Okra

Okra

Okra

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Okra, also known as “lady’s finger,” or “bamia pod” is one of the favorite nutritious vegetables of North-East African origin. The pods usually gathered while they are green, tender, and at the immature stage.

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Okra, also known as “lady’s finger,” or “bamia pod” is one of the favorite nutritious vegetables of North-East African origin. The pods usually gathered while they are green, tender, and at the immature stage. The plant cultivated throughout the tropical and warm temperate regions around the world for their phytonutrients rich pods. It grows best in a well-drained and manure rich soil.

Botanically, okra is a perennial flowering plant in the Malvaceae (mallows) family and named scientifically as Abelmoschus esculentus.

The okra plant bears numerous dark green colored pods measuring about 5-15 cm in length. It takes about 45-60 days to get ready-to-harvest fruits. Internally, the pods feature small, round, mucilaginous white colored seeds arranged in vertical rows. The pods handpicked while just short of reaching maturity and eaten as a vegetable.

Health Benefits of Okra

The okra pods are among the very low-calorie vegetables. They provide just 30 calories per 100 g besides containing no saturated fats or cholesterol. Nonetheless, they are rich sources of dietary fiber, minerals, and vitamins; often recommended by nutritionists in cholesterol controlling and weight reduction programs.

The pods are one of the rich sources of mucilage substance that help in smooth peristalsis of digested food through the gut and ease constipation condition.

The pods compose healthy amounts of vitamin-A, and flavonoid anti-oxidants such as beta-carotene, xanthin, and lutein. It is one of the vegetables with highest levels of these antioxidants. Vitamin-A is essential for for maintaining healthy mucosa and skin. Consumption of natural vegetables and fruits rich in flavonoids helps to protect from lung and oral cavity cancers.

Fresh pods are the good source of folates; provide about 22% of RDA per 100 g. Consumption of foods rich in folates, especially during the pre-conception period helps decrease the incidence of neural tube defects in the newborn.

The gumbo pods are also an excellent source of antioxidant vitamin, vitamin-C, providing about 36% of daily recommended levels. Research suggests that consumption of foods rich in vitamin-C helps the human body develop immunity to combat infectious agents, reduce episodes of cold and cough and protect it from harmful free radicals.

They are rich in the B-complex group of vitamins like niacin, vitamin B-6 (pyridoxine), thiamin and pantothenic acid. The pods also contain good amounts of vitamin-K. Vitamin-K is a co-factor for blood clotting enzymes and is required for strengthening of bones.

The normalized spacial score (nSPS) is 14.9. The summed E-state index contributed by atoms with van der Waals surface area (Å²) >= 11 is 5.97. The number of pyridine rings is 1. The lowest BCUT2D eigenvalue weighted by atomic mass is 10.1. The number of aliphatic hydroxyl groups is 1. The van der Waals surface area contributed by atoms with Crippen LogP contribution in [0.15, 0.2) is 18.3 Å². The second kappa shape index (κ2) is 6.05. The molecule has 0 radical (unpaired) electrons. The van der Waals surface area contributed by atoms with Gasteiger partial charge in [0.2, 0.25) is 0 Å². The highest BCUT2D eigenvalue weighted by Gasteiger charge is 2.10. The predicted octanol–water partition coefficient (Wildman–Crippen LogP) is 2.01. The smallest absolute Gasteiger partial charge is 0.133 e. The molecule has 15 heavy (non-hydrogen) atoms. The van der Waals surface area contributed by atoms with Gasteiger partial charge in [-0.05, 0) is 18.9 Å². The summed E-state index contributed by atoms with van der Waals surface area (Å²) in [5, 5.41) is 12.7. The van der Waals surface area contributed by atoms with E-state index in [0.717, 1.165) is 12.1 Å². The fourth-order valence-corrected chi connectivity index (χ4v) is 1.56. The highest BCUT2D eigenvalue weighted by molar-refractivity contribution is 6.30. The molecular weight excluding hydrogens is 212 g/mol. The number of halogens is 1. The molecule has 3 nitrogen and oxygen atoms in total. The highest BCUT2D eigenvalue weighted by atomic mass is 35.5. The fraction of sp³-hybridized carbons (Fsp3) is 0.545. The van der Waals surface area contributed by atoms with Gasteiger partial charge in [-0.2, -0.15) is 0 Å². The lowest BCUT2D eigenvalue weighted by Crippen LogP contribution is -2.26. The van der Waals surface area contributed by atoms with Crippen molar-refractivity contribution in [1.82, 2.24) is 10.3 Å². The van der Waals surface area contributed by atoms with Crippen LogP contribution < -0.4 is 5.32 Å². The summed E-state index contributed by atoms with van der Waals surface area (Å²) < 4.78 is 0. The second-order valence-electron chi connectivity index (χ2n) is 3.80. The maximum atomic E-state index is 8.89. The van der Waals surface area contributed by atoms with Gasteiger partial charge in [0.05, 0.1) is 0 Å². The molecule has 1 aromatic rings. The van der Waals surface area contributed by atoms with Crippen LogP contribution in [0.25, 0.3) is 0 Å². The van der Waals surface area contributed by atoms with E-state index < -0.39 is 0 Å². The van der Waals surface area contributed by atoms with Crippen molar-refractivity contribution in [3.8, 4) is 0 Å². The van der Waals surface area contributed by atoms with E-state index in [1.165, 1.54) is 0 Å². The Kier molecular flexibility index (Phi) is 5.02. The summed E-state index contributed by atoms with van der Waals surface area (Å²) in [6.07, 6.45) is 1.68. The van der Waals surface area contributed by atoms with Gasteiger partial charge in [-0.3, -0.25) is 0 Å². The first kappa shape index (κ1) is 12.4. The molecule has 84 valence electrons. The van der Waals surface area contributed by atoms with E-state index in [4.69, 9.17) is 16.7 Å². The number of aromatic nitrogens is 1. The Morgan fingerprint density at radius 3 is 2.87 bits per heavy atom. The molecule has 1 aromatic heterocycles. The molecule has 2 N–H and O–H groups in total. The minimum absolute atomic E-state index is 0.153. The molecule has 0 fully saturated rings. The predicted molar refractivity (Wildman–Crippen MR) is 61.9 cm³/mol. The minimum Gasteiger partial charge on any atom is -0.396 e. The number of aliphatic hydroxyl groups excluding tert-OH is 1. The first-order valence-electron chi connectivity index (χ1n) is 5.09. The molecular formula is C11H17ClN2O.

The pods are also a good source of many essential minerals such as iron, calcium, manganese, and magnesium.

Selection and storage

Fresh, immature okra pods can be readily available in the stores year round. The pods feature attractively rich green color and have a neutral flavor. In the markets, look for crispy, immature pods and avoid those with over-ripen, sunken, discolored, spots, cuts, and mushy.

Once at home, eat them while they are fresh to obtain full benefits of vitamins and antioxidants. They may also stay well for 1-2 days when placed in the refrigerator.

Preparation and serving methods

Some hybrid varieties of okra may have subjected to insecticide/pesticide sprays. Therefore, wash the pods thoroughly in the cold water in order to remove dirt, soil and any residual insecticides.

Trim the top stem end using a paring knife. Although not required, some may prefer trimming tip ends as well. Then, cut/slice the pod as desired in the cooking.

Here are some serving tips:

Okra pods are one of the widely used vegetables in tropical countries. Chopped, or sliced, they can be stewed or fried (fritters) under low heat oil to soften their mucilaginous texture. They then can be mixed with other vegetables, rice, or meat.

In the Caribbean islands, okra is cooked and enjoyed in soup, often with fish.

The pods can be pickled and preserved like in other vegetables.

Tender okra leaves may be cooked in a similar manner as the greens of beets or dandelions. The leaves are also be eaten raw in salads.

Thick stew of lamb or beef and okra (bamiya) is a popular dish in Egypt and other middle eastern regions.

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